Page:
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Mostly Other People Do the Killing — Loafer's Hollow
(Hot Cup Records HC 161, 2017, CD)

by Jon Davis, Published 2017-07-03

Loafer's Hollow Cover art

It’s been more than ten years since bassist Matthew “Moppa” Elliott formed Mostly Other People Do the Killing as a four-piece with drums, trumpet, and sax. Loafer’s Hollow is their ninth release on Elliott’s Hot Cup label, along with a handful on other labels. This set of tunes sees the group expanded to a septet featuring Elliott on bass, original members Jon Irabagon (saxophone) and Kevin Shea (drums), along with Steven Bernstein (trumpet), Dave Taylor (bass trombone), Brandon Seabrook (guitar, banjo, electronic), and Ron Stabinsky (piano). This is the same lineup that recorded Red Hot (2012) with the exception of Bernstein, who has replaced original trumpeter Peter Evans. The music is a fascinating melding of virtually every stream of jazz that has ever existed, starting with Dixieland and moving through swing, bebop, cool, free, and maybe even a hint of jazz-rock. And, like The Microscopic Septet, who similarly mix jazz styles from different eras, the music is a lot of fun to listen to. There are also commonalities with the small group recordings of Louis Armstrong, Count Basie, and Duke Ellington. The brass instruments are often muted, emphasizing the period sound, but there are some unexpected electronic touches from Seabrook that would throw off a traditionalist. Irabagon’s playing often strays from period authenticity, bringing in elements of later John Coltrane and Ornette Coleman and augmenting them with his own explorations of the outer reaches of what a sax can do. The trumpet and trombone occasionally venture into more modern sounds as well, providing some intriguing contrasts as they blow wildly over backing straight out of a Hot Seven session. Describing all of the surprising moments on Loafer’s Hollow would take as long as listening to the whole thing — suffice it to say this is one of the most creative jazz releases of the year, and if you’re put off by the unconventional juxtapositions, you need to lighten up. Or go back to your old 78s.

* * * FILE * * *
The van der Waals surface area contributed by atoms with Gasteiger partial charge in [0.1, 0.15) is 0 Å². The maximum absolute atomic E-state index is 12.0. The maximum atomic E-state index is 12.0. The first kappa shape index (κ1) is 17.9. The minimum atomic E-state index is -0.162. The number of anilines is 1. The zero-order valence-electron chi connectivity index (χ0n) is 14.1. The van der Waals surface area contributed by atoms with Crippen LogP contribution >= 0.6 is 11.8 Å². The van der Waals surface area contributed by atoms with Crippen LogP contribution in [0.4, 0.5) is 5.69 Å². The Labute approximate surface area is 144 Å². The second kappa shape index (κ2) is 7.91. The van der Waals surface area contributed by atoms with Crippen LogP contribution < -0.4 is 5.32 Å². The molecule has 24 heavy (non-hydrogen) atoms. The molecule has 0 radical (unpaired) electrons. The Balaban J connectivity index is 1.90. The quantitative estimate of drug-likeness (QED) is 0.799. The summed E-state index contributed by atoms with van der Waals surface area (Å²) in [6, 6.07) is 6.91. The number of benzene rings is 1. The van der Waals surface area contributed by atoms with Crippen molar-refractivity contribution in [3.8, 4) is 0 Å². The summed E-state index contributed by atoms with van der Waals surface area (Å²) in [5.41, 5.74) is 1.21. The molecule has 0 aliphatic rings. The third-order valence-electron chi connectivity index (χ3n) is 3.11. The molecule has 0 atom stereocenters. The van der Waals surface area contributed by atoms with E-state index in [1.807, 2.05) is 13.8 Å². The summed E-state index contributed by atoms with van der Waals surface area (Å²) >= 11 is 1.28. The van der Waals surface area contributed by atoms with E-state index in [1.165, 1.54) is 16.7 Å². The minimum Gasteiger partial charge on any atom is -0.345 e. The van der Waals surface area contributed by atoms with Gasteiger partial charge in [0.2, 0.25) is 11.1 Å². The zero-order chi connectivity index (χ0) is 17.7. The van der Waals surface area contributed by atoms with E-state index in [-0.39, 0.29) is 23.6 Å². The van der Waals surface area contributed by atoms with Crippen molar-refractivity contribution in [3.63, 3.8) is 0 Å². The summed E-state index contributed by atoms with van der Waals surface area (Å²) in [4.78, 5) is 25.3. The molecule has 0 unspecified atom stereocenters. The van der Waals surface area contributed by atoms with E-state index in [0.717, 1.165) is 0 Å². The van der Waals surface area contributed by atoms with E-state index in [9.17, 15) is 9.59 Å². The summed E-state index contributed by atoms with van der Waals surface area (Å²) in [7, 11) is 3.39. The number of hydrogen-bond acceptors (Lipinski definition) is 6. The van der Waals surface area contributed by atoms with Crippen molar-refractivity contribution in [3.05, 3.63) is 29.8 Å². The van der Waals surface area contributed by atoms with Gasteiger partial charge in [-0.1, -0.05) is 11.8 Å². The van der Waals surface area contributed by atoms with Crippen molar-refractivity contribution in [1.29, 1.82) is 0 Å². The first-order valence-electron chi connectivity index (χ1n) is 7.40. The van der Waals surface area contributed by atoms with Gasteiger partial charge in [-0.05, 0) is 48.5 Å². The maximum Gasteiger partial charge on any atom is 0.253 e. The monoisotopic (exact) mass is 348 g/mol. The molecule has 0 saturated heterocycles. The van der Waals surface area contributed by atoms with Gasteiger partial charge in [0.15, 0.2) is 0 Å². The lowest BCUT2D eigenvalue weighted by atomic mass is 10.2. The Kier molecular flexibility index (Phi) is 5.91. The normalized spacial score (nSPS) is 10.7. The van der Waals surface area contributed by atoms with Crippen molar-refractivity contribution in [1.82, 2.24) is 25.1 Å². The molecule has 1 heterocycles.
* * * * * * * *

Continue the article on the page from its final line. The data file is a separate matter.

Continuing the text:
Filed under: New releases, 2017 releases

Related artist(s): Mostly Other People Do the Killing

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